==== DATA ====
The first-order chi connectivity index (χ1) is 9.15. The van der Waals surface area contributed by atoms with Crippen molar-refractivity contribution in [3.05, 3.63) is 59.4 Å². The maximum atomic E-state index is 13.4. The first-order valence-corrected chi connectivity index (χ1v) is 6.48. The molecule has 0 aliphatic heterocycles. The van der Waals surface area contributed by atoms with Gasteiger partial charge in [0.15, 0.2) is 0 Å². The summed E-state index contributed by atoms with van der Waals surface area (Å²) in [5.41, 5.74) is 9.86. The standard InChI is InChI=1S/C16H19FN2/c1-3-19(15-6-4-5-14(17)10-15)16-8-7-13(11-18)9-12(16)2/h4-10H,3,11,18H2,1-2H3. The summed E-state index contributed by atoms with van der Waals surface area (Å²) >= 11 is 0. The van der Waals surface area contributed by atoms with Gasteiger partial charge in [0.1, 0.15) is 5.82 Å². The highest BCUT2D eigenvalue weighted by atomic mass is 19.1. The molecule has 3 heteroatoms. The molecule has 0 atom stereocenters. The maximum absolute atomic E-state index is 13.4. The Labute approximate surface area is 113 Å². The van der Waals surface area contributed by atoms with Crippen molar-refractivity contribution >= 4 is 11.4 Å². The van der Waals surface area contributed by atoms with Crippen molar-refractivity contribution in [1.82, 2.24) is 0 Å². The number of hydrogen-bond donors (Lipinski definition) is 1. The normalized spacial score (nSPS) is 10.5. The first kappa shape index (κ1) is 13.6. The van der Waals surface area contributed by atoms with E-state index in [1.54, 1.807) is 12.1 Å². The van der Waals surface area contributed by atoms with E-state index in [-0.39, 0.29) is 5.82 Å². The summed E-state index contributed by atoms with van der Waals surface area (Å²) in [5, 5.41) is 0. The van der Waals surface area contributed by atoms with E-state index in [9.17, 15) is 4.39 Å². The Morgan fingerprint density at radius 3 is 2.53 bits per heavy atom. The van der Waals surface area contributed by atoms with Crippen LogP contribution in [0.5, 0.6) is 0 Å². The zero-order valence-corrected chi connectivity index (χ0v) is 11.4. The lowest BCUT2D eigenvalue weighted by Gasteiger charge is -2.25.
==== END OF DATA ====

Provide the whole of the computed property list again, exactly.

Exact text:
The first-order chi connectivity index (χ1) is 9.15. The van der Waals surface area contributed by atoms with Crippen molar-refractivity contribution in [3.05, 3.63) is 59.4 Å². The maximum atomic E-state index is 13.4. The first-order valence-corrected chi connectivity index (χ1v) is 6.48. The molecule has 0 aliphatic heterocycles. The van der Waals surface area contributed by atoms with Gasteiger partial charge in [0.15, 0.2) is 0 Å². The summed E-state index contributed by atoms with van der Waals surface area (Å²) in [5.41, 5.74) is 9.86. The standard InChI is InChI=1S/C16H19FN2/c1-3-19(15-6-4-5-14(17)10-15)16-8-7-13(11-18)9-12(16)2/h4-10H,3,11,18H2,1-2H3. The summed E-state index contributed by atoms with van der Waals surface area (Å²) >= 11 is 0. The van der Waals surface area contributed by atoms with Gasteiger partial charge in [0.1, 0.15) is 5.82 Å². The highest BCUT2D eigenvalue weighted by atomic mass is 19.1. The molecule has 3 heteroatoms. The molecule has 0 atom stereocenters. The maximum absolute atomic E-state index is 13.4. The Labute approximate surface area is 113 Å². The van der Waals surface area contributed by atoms with Crippen molar-refractivity contribution >= 4 is 11.4 Å². The van der Waals surface area contributed by atoms with Crippen molar-refractivity contribution in [1.82, 2.24) is 0 Å². The number of hydrogen-bond donors (Lipinski definition) is 1. The normalized spacial score (nSPS) is 10.5. The first kappa shape index (κ1) is 13.6. The van der Waals surface area contributed by atoms with E-state index in [1.54, 1.807) is 12.1 Å². The van der Waals surface area contributed by atoms with E-state index in [-0.39, 0.29) is 5.82 Å². The summed E-state index contributed by atoms with van der Waals surface area (Å²) in [5, 5.41) is 0. The van der Waals surface area contributed by atoms with E-state index in [9.17, 15) is 4.39 Å². The Morgan fingerprint density at radius 3 is 2.53 bits per heavy atom. The van der Waals surface area contributed by atoms with Crippen LogP contribution in [0.5, 0.6) is 0 Å². The zero-order valence-corrected chi connectivity index (χ0v) is 11.4. The lowest BCUT2D eigenvalue weighted by Gasteiger charge is -2.25.